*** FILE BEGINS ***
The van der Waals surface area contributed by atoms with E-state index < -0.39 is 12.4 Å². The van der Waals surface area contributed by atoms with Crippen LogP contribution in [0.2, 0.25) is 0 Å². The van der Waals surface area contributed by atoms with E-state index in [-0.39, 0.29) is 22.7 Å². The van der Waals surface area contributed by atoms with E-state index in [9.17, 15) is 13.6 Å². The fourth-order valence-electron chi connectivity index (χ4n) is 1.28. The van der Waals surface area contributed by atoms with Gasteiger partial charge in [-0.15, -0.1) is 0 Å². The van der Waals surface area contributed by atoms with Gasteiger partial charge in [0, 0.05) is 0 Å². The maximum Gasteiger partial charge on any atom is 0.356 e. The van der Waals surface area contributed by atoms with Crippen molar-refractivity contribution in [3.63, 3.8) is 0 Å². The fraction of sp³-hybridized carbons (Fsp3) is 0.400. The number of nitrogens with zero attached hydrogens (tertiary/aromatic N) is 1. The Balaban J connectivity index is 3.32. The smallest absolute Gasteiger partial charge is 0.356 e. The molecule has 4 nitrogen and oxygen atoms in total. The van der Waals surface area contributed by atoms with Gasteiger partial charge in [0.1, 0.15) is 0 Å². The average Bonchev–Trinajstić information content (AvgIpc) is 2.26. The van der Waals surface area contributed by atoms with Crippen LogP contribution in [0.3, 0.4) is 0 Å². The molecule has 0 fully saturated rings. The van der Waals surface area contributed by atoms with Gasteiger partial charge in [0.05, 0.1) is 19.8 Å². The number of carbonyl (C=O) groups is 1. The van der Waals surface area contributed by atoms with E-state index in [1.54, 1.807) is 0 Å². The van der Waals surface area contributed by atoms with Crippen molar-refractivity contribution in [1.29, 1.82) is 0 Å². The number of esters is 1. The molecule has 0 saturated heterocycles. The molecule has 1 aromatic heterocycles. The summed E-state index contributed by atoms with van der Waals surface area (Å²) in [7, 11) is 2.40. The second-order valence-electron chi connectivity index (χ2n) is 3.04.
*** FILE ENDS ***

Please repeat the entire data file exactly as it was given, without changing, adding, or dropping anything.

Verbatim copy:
The van der Waals surface area contributed by atoms with E-state index < -0.39 is 12.4 Å². The van der Waals surface area contributed by atoms with Crippen LogP contribution in [0.2, 0.25) is 0 Å². The van der Waals surface area contributed by atoms with E-state index in [-0.39, 0.29) is 22.7 Å². The van der Waals surface area contributed by atoms with E-state index in [9.17, 15) is 13.6 Å². The fourth-order valence-electron chi connectivity index (χ4n) is 1.28. The van der Waals surface area contributed by atoms with Gasteiger partial charge in [-0.15, -0.1) is 0 Å². The van der Waals surface area contributed by atoms with Gasteiger partial charge in [0, 0.05) is 0 Å². The maximum Gasteiger partial charge on any atom is 0.356 e. The van der Waals surface area contributed by atoms with Crippen molar-refractivity contribution in [3.63, 3.8) is 0 Å². The fraction of sp³-hybridized carbons (Fsp3) is 0.400. The number of nitrogens with zero attached hydrogens (tertiary/aromatic N) is 1. The Balaban J connectivity index is 3.32. The smallest absolute Gasteiger partial charge is 0.356 e. The molecule has 4 nitrogen and oxygen atoms in total. The van der Waals surface area contributed by atoms with Gasteiger partial charge in [0.1, 0.15) is 0 Å². The average Bonchev–Trinajstić information content (AvgIpc) is 2.26. The van der Waals surface area contributed by atoms with Crippen LogP contribution in [0.3, 0.4) is 0 Å². The molecule has 0 fully saturated rings. The van der Waals surface area contributed by atoms with Gasteiger partial charge in [0.05, 0.1) is 19.8 Å². The number of carbonyl (C=O) groups is 1. The van der Waals surface area contributed by atoms with E-state index in [1.54, 1.807) is 0 Å². The van der Waals surface area contributed by atoms with Crippen molar-refractivity contribution in [1.29, 1.82) is 0 Å². The number of esters is 1. The molecule has 0 saturated heterocycles. The molecule has 1 aromatic heterocycles. The summed E-state index contributed by atoms with van der Waals surface area (Å²) in [7, 11) is 2.40. The second-order valence-electron chi connectivity index (χ2n) is 3.04.